Best rep range for mass

When it comes to increasing muscle size, one of the biggest questions I see is, “What is the best rep range for mass?” Many people misunderstand this, and one of the main problems is the word-of-mouth myth that has been doing the rounds in the gym for centuries. Whoever coined the phrase, “You need to lift heavy to build muscle,” was dead wrong. In fact, I’m not going to sit here and give you more science.

Today, I want to tell you about the best repetition range to build muscle mass. However, I’m not going to sit back and give you a rep range. I’ll also tell you why the rep range I’m about to share with you is correct, why it’s effective, and how it’s backed by scientific research. Finally you will learn how many repetitions you need to complete to build muscle size.

I will also teach you about time under tension and rep tempo; These are often the two most overlooked aspects of building muscle. In fact, they are so overlooked that when I approached a personal trainer at my gym and asked him about TUT and repetition tempo, he had a huge smile on his face and was quite surprised that I even knew what these things really were. Everything I’m going to teach you goes together, so make sure you absorb all the information here and take notes if necessary.

How many repetitions to build muscle mass?

Before you can answer this question, you must first understand that there are 3 different types of muscle building. You can build muscle strength, size, and stamina.

Where most people get confused is the difference between muscle strength and muscle size. If you’re training for strength, you need to lift heavy with low repetitions. Strength training will increase your muscle density (strength), without increasing the actual size of your muscle. Size training will increase the size of your muscle, add some strength, but allow your body to harness more strength in the future. That is, the bigger you are, the stronger you can be.

The best rep range for mass is 8-12 reps for beginners and 6-12 reps for intermediate to advanced lifters. I know this may come as a surprise, but it comes directly from the National Strength and Conditioning Association personal training program. If you don’t believe me, feel free to get the book and see for yourself.

What about time under voltage?

Lifting in the proper rep range is of no use to you if you’re not also lifting in the correct time range for time under tension. Some of you may be asking, “Well, what is time under stress?” Time under tension is the amount of time it takes you to complete 1 full set of any given exercise.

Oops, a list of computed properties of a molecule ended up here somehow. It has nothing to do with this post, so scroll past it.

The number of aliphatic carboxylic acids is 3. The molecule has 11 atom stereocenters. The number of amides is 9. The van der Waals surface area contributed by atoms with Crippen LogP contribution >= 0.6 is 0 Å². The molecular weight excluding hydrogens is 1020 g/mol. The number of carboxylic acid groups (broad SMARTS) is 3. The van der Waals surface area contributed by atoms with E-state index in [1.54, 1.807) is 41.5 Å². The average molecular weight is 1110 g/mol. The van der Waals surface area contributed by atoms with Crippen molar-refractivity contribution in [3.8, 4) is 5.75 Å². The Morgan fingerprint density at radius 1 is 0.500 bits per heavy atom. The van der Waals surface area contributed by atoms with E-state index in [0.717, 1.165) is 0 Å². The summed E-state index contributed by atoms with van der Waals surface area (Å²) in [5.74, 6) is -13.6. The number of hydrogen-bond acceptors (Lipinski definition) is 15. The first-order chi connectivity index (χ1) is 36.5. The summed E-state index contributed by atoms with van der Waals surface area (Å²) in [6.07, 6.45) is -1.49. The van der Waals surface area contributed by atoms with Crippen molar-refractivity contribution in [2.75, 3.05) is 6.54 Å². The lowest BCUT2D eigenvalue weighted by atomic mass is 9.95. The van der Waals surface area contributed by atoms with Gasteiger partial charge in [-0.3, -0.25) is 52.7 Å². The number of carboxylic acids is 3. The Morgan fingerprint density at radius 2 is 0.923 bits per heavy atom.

For example: If you do 12 reps of bicep curls and it took you 45 seconds to complete those 12 reps, then your time under tension would be 45 seconds. You may be wondering, “Why is Time Under Tension, also known as (TUT) important?

Jim Stoppani, a bodybuilder with a PhD in exercise physiology, says that if you’re trying to put on size, you want a 40-60 second TUT. Anything less than 40 seconds, and you’re focusing more on strength; Anything over 60 seconds, and you’re focusing more on stamina. The fact is that if you can keep your muscles under tension for 40-60 seconds, the more the growth process will be stimulated.

Rep Tempo is another key to building mass.

Have you ever seen guys lift with horrible shape? Of course you have. The key to building mass is to stick to a good repetition rate. A good repetition pace can be defined as someone who takes 2 seconds on the concentric (against gravity or machine) part of the lift, performs a 1 second isometric hold, and then takes 3-4 seconds on the eccentric (with gravity or machine) part of the lift.

For example: If you were to bench press, you would lift, slowly drop the weight toward your chest on a 3-4 second count, and then push the weight back up on a 2-second count, and repeat. Why is repeat tempo important?

A study conducted at East Carolina University found that a test group of people built 46% more muscle if they focused on a slower repetition rate on the eccentric (gravity or machine) portion of the lift. In layman’s terms, you actually build more muscle on the negative (eccentric) part of the lift.

Next time you go to the gym, try this.

The next time you go to the gym, try reducing the amount of weight you normally lift. Don’t let your ego get to you. Lower the weight, use a rep range of 8-12 or 6-12 depending on how long you’ve been lifting, take 40-60 seconds to complete each set, and stick to a good repetition rate.

As a final tip, you can adjust the tempo of your repeats based on how many repeats you are doing. If your goal is to get bigger and you’re lifting more weight for 6 reps, for example, then your rep rate will be slower than someone lifting less weight for 12 reps. Remember, for size, your building muscle mass, your goal is always to fall in the 40-60 second rep range.

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